The U.S. Department of Justice has filed charges against Chinese wind turbine manufacturer Sinovel Wind Group Co. Ltd. for stealing trade secrets from American engineering company AMSC.
According to a grand jury indictment brought in the U.S. District Court for the Western District of Wisconsin, Sinovel stole from AMSC a software source code that regulated the flow of electricity from wind turbines to electrical grids. The Chinese company had originally agreed to purchase software and products from AMSC but ceased after the alleged theft, costing the American company as much as $800 million in revenues.
Prosecutors say two China-based Sinovel executives—deputy research and development director Su Liying and technology manager Zhao Haichun—recruited Austria-based AMSC engineer Dejan Karabasevic to download the software from an AMSC computer located in Wisconsin.
Karabasevic, who traveled to Beijing regularly as part of his work for AMSC, allegedly did so in March 2011 and resigned from the company just days layer. That same month Sinovel stopped paying for shipments from AMSC, according to the indictment. As a result, AMSC, which counted on Sinovel for almost 80 percent of its business, was forced to lay off about half of its workforce, and the company’s market value dropped to $200 million from $1.6 billion.
“This charged IP theft caused significant harm to a domestic company that develops cutting edge technology and employs Americans throughout the country, said acting assistant U.S. Attorney General Mythili Raman in a statement. “Stamping out intellectual property theft is a top priority for this administration, and we will continue to work with our IP Task Force partners to ensure that American ingenuity is protected.”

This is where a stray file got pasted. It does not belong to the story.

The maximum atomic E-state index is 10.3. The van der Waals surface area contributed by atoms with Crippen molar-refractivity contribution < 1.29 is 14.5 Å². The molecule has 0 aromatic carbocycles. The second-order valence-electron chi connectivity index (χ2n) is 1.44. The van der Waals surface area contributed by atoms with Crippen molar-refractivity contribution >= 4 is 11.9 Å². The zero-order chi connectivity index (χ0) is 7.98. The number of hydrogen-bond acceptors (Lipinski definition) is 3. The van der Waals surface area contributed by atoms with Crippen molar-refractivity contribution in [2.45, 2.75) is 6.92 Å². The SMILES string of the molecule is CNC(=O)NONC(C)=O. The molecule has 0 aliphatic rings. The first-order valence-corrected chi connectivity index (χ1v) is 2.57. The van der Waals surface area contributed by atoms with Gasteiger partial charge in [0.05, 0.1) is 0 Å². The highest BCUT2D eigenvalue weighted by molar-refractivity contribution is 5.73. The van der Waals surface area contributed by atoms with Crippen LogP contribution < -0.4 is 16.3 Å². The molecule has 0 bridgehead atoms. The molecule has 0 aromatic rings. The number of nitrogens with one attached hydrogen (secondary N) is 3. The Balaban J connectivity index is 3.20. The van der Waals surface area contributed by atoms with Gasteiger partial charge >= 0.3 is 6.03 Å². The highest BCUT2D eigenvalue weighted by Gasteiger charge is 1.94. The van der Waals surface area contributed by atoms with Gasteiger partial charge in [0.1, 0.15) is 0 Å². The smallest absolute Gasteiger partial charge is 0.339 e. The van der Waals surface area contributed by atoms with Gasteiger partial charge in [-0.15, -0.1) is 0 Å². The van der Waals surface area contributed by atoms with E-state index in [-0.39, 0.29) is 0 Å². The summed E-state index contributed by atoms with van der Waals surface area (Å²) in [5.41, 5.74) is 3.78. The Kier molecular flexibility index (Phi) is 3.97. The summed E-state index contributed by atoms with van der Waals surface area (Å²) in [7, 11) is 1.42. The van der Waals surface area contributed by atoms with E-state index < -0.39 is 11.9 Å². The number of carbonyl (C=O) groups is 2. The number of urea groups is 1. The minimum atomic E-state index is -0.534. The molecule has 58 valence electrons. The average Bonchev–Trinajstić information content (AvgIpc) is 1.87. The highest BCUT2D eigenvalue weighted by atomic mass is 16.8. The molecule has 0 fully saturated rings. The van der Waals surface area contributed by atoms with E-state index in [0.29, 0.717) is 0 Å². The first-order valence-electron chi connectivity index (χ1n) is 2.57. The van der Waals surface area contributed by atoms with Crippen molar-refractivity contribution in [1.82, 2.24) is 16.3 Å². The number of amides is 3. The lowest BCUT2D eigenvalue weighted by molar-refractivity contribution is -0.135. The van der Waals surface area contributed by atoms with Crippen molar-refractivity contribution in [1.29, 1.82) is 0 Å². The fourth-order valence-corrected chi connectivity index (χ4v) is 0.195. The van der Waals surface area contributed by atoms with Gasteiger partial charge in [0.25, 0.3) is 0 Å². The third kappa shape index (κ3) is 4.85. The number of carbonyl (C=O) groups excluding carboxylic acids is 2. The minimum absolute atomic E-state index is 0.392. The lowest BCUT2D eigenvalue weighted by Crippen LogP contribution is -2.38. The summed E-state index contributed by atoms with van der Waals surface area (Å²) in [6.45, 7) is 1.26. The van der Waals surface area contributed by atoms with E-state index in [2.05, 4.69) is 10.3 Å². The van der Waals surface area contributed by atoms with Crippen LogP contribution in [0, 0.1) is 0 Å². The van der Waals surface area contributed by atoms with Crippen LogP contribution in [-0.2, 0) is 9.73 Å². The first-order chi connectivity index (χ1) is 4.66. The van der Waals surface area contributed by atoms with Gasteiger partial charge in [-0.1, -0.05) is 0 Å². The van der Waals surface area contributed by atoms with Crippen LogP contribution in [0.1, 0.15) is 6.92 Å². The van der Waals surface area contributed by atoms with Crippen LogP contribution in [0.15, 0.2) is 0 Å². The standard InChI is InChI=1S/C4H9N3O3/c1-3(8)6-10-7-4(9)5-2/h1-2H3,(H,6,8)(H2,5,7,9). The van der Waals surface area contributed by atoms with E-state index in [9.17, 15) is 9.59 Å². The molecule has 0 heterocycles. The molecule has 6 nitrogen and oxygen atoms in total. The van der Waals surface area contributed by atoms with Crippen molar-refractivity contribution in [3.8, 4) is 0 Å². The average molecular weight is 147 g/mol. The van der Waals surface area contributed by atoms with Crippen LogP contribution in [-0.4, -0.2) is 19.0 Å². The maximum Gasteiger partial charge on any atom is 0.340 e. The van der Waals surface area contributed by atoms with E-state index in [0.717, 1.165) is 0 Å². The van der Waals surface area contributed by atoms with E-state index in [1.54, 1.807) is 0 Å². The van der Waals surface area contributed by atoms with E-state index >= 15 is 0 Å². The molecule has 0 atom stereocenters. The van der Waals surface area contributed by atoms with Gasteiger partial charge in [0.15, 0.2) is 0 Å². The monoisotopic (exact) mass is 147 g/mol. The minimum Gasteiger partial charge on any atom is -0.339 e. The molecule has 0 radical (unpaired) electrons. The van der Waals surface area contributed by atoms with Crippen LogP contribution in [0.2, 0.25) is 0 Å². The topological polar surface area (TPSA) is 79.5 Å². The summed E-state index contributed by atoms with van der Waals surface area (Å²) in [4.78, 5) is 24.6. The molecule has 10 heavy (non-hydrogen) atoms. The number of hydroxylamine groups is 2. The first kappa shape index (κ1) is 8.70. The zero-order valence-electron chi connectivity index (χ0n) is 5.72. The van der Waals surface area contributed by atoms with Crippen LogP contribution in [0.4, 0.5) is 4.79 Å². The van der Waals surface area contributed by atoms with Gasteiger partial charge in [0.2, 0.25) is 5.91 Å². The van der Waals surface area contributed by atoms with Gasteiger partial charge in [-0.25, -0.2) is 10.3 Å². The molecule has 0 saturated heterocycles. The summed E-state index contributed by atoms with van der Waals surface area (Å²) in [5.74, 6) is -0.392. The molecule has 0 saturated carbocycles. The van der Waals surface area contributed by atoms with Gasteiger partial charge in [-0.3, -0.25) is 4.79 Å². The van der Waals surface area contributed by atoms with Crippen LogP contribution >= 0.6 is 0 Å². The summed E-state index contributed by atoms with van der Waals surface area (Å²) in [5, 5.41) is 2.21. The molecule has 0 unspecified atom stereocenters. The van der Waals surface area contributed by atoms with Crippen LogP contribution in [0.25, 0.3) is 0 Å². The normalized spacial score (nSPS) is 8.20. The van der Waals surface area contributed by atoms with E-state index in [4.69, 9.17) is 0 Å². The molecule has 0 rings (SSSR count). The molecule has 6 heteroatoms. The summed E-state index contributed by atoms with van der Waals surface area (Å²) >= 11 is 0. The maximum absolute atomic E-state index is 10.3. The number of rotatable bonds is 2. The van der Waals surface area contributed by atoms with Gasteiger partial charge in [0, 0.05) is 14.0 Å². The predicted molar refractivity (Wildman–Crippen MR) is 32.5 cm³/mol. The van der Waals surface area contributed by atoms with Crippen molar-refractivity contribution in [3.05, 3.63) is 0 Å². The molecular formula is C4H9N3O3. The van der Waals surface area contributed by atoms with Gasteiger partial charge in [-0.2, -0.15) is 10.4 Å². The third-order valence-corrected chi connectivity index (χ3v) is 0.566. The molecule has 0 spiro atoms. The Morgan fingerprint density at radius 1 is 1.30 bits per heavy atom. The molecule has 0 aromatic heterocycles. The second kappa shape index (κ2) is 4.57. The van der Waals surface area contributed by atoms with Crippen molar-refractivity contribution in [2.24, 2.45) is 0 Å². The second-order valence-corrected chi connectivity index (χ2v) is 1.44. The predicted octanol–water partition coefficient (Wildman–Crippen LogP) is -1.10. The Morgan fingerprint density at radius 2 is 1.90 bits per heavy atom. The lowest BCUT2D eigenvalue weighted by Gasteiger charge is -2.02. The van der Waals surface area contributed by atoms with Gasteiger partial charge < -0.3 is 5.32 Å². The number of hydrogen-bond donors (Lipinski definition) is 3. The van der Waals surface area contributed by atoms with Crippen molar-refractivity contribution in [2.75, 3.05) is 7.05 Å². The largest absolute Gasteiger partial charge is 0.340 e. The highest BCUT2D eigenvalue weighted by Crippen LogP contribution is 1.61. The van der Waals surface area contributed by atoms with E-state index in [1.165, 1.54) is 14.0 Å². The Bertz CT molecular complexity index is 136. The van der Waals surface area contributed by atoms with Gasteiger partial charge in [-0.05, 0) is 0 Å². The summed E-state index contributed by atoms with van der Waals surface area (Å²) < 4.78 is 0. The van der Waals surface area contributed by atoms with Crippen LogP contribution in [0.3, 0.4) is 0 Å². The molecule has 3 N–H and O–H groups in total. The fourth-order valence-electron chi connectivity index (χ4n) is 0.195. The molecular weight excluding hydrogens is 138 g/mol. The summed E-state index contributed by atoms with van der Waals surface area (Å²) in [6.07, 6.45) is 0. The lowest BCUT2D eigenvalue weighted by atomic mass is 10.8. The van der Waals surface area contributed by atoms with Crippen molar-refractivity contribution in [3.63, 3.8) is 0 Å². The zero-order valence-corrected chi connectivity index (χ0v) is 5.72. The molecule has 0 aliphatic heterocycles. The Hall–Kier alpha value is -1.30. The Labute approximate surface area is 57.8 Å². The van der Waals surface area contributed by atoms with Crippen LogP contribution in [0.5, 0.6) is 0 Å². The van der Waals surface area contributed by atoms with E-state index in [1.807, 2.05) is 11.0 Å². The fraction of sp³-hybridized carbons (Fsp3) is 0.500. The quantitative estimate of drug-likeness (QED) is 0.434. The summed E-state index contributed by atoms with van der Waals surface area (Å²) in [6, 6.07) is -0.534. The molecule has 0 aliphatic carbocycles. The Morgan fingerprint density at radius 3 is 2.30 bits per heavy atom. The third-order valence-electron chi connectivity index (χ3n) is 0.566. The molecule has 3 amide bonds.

AMSC, formerly American Superconductor Corp. had already filed four legal actions against Sinovel in China, in September 2011. But the Chinese police have yet to investigate the charges and the country’s civil courts have yet to begin substantive hearings of the case, according to a company statement.
Karabasevic has previously admitted stealing the software in a 2011 trial in Austria, which resulted in his being sentenced to a year in prison and ordered to pay his former employer around $270,000. According to a Boston Globe story from the time, the engineer testified he sold the secrets for a little over $20,000 due to frustration over a failed marriage and a recent demotion at AMSC.
The Globe reported that the American company began suspecting theft in June 2011, when an AMSC crew inspecting turbines in China found an imperfect replica of its software in a Sinovel turbine.
Sinovel, the two executives, and Karabasevic are charged in the Wisconsin case with one count each of conspiracy to commit trade secret theft, theft of trade secrets and wire fraud. If convicted, Sinovel faces a maximum penalty on each count of five years of probation and a fine of twice the gross gain or loss, meaning Sinovel’s potential liability is in the billions.
Vinson & Elkins Washington, D.C., partners John Elwood and Amy Lamoureux Riella, along with San Francisco partner Matthew Jay Jacobs, are acting for Sinovel.
Neither the firm nor Sinovel could be reached for comment.